Gibson's Paradox


DEFINITION of 'Gibson's Paradox'

An economic observation made by British economist Alfred Herbert Gibson that points to the positive correlation between interest rates and the general price level. The findings are a paradox because it is contrary to the view generally held by economists at the time, which was that interest rates were correlated to the rate of inflation.

BREAKING DOWN 'Gibson's Paradox'

While Gibson was the first to note this paradox, J.M. Keynes' was first to give the observation a name. In his research, which he discusses in "A Treatise on Money" (1930), interest rates were highly correlated to wholesale prices but had little correlation to the rate of inflation. In this paradox, interest rate movements are connected to the level of prices, not the rate of change in prices.

  1. Inflation

    The rate at which the general level of prices for goods and services ...
  2. Fiat Money

    Currency that a government has declared to be legal tender, but ...
  3. Keynesian Economics

    An economic theory of total spending in the economy and its effects ...
  4. Correlation

    In the world of finance, a statistical measure of how two securities ...
  5. Economics

    A social science that studies how individuals, governments, firms ...
  6. Interest Rate

    The amount charged, expressed as a percentage of principal, by ...
Related Articles
  1. Economics

    Economics Basics

    Learn economics principles such as the relationship of supply and demand, elasticity, utility, and more!
  2. Economics

    Forces Behind Interest Rates

    Get a deeper understanding of the importance of interest rates and what makes them change.
  3. Options & Futures

    The Consumer Price Index: A Friend To Investors

    As a measure of inflation, this index can help you make key financial decisions.
  4. Investing Basics

    Interest Rates And Your Bond Investments

    By understanding the factors that influence interest rates, you can learn to anticipate their movement and profit from it.
  5. Economics

    What Is Money?

    It's a part of everyone's life, and we all want it, but do you know how it gains value and how it is created?
  6. Fundamental Analysis

    Emerging Markets: Analyzing Colombia's GDP

    With a backdrop of armed rebels and drug cartels, the journey for the Colombian economy has been anything but easy.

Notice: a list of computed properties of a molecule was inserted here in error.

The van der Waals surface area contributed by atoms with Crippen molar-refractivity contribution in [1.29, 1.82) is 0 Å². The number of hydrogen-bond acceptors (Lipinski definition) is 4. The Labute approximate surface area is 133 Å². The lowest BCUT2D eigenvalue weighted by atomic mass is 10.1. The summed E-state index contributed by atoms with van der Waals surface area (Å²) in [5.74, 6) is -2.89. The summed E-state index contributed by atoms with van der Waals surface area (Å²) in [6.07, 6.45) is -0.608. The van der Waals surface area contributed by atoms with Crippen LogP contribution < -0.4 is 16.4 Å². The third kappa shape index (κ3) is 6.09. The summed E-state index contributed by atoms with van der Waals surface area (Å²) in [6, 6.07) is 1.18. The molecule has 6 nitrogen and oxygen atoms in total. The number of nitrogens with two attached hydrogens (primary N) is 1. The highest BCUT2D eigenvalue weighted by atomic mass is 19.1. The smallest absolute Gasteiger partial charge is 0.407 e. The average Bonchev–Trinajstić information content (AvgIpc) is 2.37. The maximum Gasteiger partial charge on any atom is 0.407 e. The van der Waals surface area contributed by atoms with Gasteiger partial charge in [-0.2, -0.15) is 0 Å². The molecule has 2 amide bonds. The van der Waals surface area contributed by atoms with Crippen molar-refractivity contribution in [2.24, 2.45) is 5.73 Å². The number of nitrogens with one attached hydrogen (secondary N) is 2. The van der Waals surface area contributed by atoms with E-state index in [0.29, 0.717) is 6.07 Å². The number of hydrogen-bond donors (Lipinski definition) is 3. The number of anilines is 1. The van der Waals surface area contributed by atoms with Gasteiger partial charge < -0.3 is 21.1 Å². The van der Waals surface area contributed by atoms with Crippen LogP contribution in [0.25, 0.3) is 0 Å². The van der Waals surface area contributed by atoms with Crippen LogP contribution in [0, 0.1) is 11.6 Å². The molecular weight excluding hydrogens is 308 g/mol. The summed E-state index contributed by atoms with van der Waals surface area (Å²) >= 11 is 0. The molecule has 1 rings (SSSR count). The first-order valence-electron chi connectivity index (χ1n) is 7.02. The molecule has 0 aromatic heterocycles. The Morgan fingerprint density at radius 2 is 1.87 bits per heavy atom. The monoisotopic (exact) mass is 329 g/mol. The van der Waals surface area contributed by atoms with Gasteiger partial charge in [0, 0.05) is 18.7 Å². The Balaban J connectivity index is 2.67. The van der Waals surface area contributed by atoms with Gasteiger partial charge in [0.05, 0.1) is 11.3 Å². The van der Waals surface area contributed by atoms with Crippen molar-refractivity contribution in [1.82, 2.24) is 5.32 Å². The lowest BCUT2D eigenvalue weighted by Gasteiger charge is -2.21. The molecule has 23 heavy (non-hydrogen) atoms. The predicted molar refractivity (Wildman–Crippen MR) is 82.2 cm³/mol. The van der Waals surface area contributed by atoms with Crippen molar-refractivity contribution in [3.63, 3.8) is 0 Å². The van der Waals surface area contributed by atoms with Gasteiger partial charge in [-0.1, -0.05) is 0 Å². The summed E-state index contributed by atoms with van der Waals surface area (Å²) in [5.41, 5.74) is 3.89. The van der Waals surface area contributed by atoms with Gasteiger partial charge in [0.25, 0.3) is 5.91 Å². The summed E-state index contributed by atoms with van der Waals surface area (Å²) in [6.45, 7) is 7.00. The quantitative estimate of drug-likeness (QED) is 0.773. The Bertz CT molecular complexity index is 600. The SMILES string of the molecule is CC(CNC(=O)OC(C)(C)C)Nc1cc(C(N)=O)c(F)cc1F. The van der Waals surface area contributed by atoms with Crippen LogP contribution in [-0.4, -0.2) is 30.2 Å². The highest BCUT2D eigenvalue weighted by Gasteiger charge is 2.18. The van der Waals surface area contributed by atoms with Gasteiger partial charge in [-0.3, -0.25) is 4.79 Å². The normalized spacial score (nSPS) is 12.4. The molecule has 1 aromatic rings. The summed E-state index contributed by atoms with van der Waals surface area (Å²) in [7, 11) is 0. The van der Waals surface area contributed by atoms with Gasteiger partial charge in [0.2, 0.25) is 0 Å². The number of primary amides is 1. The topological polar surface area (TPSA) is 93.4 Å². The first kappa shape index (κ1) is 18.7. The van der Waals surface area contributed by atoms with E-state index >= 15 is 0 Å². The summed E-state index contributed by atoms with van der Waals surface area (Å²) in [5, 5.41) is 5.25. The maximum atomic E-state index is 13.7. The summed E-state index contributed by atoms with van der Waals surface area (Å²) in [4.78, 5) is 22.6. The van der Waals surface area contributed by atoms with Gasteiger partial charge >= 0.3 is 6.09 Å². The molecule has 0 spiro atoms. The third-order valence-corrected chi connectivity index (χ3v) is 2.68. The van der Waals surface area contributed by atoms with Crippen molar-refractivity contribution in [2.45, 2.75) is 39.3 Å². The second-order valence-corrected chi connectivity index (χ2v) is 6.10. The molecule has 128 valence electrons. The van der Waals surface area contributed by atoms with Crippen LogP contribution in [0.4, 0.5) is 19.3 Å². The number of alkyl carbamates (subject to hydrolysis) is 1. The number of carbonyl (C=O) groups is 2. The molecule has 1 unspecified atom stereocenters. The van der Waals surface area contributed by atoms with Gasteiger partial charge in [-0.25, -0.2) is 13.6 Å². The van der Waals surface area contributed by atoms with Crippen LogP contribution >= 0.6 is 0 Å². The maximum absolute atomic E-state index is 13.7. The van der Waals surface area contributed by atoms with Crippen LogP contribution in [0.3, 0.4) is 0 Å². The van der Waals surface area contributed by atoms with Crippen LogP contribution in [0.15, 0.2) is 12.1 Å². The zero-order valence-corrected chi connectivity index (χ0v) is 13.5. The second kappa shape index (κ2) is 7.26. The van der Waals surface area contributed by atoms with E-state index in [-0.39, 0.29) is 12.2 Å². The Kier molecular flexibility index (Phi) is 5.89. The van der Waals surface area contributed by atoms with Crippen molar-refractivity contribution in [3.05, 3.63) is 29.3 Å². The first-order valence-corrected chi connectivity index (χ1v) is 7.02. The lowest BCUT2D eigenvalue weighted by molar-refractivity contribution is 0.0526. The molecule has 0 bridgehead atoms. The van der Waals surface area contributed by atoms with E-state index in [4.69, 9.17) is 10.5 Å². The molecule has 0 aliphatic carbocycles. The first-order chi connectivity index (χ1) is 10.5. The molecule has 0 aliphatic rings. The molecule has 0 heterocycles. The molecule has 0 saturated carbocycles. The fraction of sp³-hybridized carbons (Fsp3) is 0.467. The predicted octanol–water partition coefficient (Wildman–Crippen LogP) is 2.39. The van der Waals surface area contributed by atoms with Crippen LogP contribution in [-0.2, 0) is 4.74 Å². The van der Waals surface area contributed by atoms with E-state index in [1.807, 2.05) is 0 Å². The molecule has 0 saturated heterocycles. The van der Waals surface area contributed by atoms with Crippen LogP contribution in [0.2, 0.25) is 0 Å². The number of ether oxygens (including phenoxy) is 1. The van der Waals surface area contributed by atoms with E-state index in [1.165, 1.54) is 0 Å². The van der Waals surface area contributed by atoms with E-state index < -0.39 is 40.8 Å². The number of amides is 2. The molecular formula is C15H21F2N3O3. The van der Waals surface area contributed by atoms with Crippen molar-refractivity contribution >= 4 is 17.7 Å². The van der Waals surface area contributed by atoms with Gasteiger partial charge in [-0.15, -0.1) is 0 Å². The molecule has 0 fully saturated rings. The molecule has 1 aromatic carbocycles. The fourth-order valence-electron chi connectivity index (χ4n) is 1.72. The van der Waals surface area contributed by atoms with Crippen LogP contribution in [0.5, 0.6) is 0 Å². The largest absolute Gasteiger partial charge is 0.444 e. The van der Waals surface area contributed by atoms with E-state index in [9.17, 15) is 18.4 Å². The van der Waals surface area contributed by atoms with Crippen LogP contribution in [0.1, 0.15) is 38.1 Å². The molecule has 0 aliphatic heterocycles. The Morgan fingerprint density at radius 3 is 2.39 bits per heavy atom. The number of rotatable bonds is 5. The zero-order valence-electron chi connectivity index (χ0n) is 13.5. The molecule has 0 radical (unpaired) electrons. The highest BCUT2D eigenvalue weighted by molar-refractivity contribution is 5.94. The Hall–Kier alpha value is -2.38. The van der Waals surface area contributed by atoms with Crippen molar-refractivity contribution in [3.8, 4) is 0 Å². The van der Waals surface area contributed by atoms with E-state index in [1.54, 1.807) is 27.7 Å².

7. Investing

    How to Win More by Losing Less in Today’s Markets

    The further you fall, the harder it is to climb back up. It’s a universal truth that is painfully apparent in the investing world.
  8. Economics

    Oil Is Cheaper Than Bread In Venezuela...The Country Is In Chaos

    Venezuela is floundering, and the story has more to do with just the falling price of oil.
  9. Fundamental Analysis

    Emerging Markets: Analyzing Chile's GDP

    Chile has become one of the great economic success stories of Latin America.
  10. Economics

    Explaining Economic Integration

    Economic integration reduces or eliminates trade barriers among nations, and coordinates monetary and fiscal policies.
  1. Is Japan an emerging market economy?

    Japan is not an emerging market economy. Emerging market economies are characterized by low per capita incomes, poor infrastructure ... Read Full Answer >>
  2. When has the United States run its largest trade deficits?

    In macroeconomics, balance of trade is one of the leading economic metrics that determines the trading relationship of a ... Read Full Answer >>
  3. Which is more important to a nation's economy, the balance of trade or the balance ...

    There is no question the composition of a country's balance of payments is more important than its balance of trade. This ... Read Full Answer >>
  4. What are the ethical arguments against government subsidies to companies like Tesla?

    The ethical argument behind government subsidies is that they should be put into place to help industries that will, in turn, ... Read Full Answer >>
  5. How can tariffs cause inefficiencies in domestic industries?

    Any government regulation naturally creates inefficiencies in a pure supply and demand marketplace. When it comes to the ... Read Full Answer >>
  6. How do changes in interest rates affect the spending habits in the economy?

    Changes in interest rates can have different effects on consumer spending habits depending on a number of factors, including ... Read Full Answer >>

You May Also Like

Hot Definitions
  1. Gross Profit

    A company's total revenue (equivalent to total sales) minus the cost of goods sold. Gross profit is the profit a company ...
  2. Revenue

    The amount of money that a company actually receives during a specific period, including discounts and deductions for returned ...
  3. Normal Profit

    An economic condition occurring when the difference between a firm’s total revenue and total cost is equal to zero.
  4. Operating Cost

    Expenses associated with the maintenance and administration of a business on a day-to-day basis.
  5. Cost Of Funds

    The interest rate paid by financial institutions for the funds that they deploy in their business. The cost of funds is one ...
  6. Cost Accounting

    A type of accounting process that aims to capture a company's costs of production by assessing the input costs of each step ...
Trading Center
You are using adblocking software

Want access to all of Investopedia? Add us to your “whitelist”
so you'll never miss a feature!